He looked to be around seven years old. He had long dark hair, and he looked terribly sad. His eyes were large and melancholy and he would not make eye contact. Crow went up to him to try to make eye contact. Then he hopped up onto the boy’s left shoulder and told him that we were here to take him home, if he would like to come with us. The boy just sat there as if he hadn’t heard a word. Crow asked the boy if he liked it there, in the cave. The boy shook his head slowly. “No, not really.” said the boy. “Would you like to come home?” asked Crow. “I don’t know.” Crow explained to the boy that things were different now, and that he would be safe. He told the boy that he had been missed and that he was loved, and that he would be welcomed back home with open arms. The boy indicated that he would like to come with us. I reached into the saddlebag for the medicine blanket, and wrapped it around the boy. He knew who had made it. I didn’t have to say a word. Now, when I looked at his face, he looked older, closer to maybe eleven years old or so. After this, his face would change, and his features would become those of a younger boy, then an older boy. But he was always somewhere between seven and eleven years old.

Crow stayed on his left shoulder. Phoenix stepped forward so the boy could climb onto his back. I followed with Eagle and we quickly exited the dank cave. As we left, Phoenix dropped a colorful tail feather, as an offering to Dragon, and Dragon picked it up and waved. We shot back up through the ocean, just as we had shot down, and we found ourselves back at the cliff. Grandmother Rose was there. Crow Dancer was there. Grandmother Rose embraced the boy for a long time. She pulled him onto her lap and rocked him and kissed him and hummed to him. She pulled the medicine blanket snugly around him and sighed. Crow Dancer placed a breastplate of porcupine quills on the boy and gave him his elk skin robe. Grandmother Rose took the boy’s long hair and divided it into three sections. She made three braids, and then braided those three braids into a single braid. She talked about the power of three, that three was the number to keep in mind. Crow Dancer placed three big shiny black crow feathers in the boy’s hair. Phoenix placed more feathers in the boy’s hair, magnificent feathers of brilliant hues; red, orange, yellow, violet, blue, green…He gave the boy a walking stick on which was carved: “NOW IS THE MOMENT OF POWER.” Grandmother Rose told the boy that it was important to forget the past, and to not worry about the future. “Life is short,” she said. “All we have is this moment.” Spider made an appearance and wove a cloak of scintillating light around the boy. It sparkled and shined with a pure radiance. She said that all he ever needed to do, if he ever got scared, was to ask Spider for a cloak of light, and she would weave something up for him. He will always have access to protection. All he has to do is ask.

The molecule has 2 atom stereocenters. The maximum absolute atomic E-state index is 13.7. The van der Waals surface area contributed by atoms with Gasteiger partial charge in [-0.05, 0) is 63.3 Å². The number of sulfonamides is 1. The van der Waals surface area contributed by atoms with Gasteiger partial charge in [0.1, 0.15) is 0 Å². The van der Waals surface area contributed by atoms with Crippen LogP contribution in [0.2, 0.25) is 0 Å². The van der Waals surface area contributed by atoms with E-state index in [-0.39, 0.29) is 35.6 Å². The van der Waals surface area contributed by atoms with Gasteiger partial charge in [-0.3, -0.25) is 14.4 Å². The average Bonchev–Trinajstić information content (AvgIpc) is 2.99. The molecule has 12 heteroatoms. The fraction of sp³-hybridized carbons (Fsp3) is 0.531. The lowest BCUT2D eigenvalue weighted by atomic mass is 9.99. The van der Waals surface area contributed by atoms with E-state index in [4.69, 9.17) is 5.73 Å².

Mesa near Taos, NM.  H a v e n © 2016

Mesa near Taos, NM.
H a v e n © 2016

There were embraces and acknowledgements and blessings, and then it was time to say goodbye. We climbed down a ladder made of rainbow light and came to an open, grassy field. It was just outside the same edge of forest from which our journey had begun. Many animals began to appear and quickly disappear; Raccoon, Red Tailed Hawk, Bighorn Sheep, Unicorn, Coyote. As we landed on the grassy field, we joined a fire ceremony that was being held in the boy’s honor. The boy stood at the fire, wearing a white mask. Raccoon came up to him and took off the boy’s mask and tossed it into the fire, where it was consumed. There was another mask underneath. Again, Raccoon took off the mask and tossed it into the fire. This went on and on, mask after mask. The first masks were completely opaque, but as they continued to be peeled away they became more transparent. I could see through the final mask, and I saw that the boy was weeping. Raccoon stood there and looked at the boy with great compassion. Raccoon was not going to take off the final mask. The boy wept for a long time at the fire. Finally, he reached up and slowly removed the final mask, and placed it quietly into the flames. The boy’s face softened and he stopped crying. Everyone laughed and cheered and came over and embraced the boy. He was glad to be home.

Valentines Day | The Drive

The time is nigh for the Cupids of the world to indulge themselves in hallmark chocolate and prompted flower buying.

The modern market for Cupid.

The modern market for Cupid.

Why this one day to lay
our souls on the line to our sweeties? Why the mass love fest on febuary, the 14th? Well.. Let’s go for a drive.

The origins of the chocolate orgy we call, “Valentines Day”, came from the Romans, who celebrated a ritual called, Lupercalia. Lupercalia dates way back, even before the Romans decided to get arrogant and help invent Imperialism, the Romans celebrated Lupercalia. It was a ritual that was observed on February 13 through 15, to avert evil spirits and purify the city, releasing health and fertility. How did they do this?

The Lupercalian Festival in Rome (ca. 1578–1610), drawing by the circle of Adam Elsheimer, showing the Luperci dressed as dogs and goats, with Cupid and personifications of fertility

The Lupercalian Festival in Rome (ca. 1578–1610), drawing by the circle of Adam Elsheimer, showing the Luperci dressed as dogs and goats, with Cupid and personifications of fertility


The festival began with the sacrifice by the Luperci (or the flamen dialis) of two male goats and a dog.[10] Next two young patrician Luperci were led to the altar, to be anointed on their foreheads with the sacrificial blood, which was wiped off the bloody knife with wool soaked in milk, after which they were expected to smile and laugh.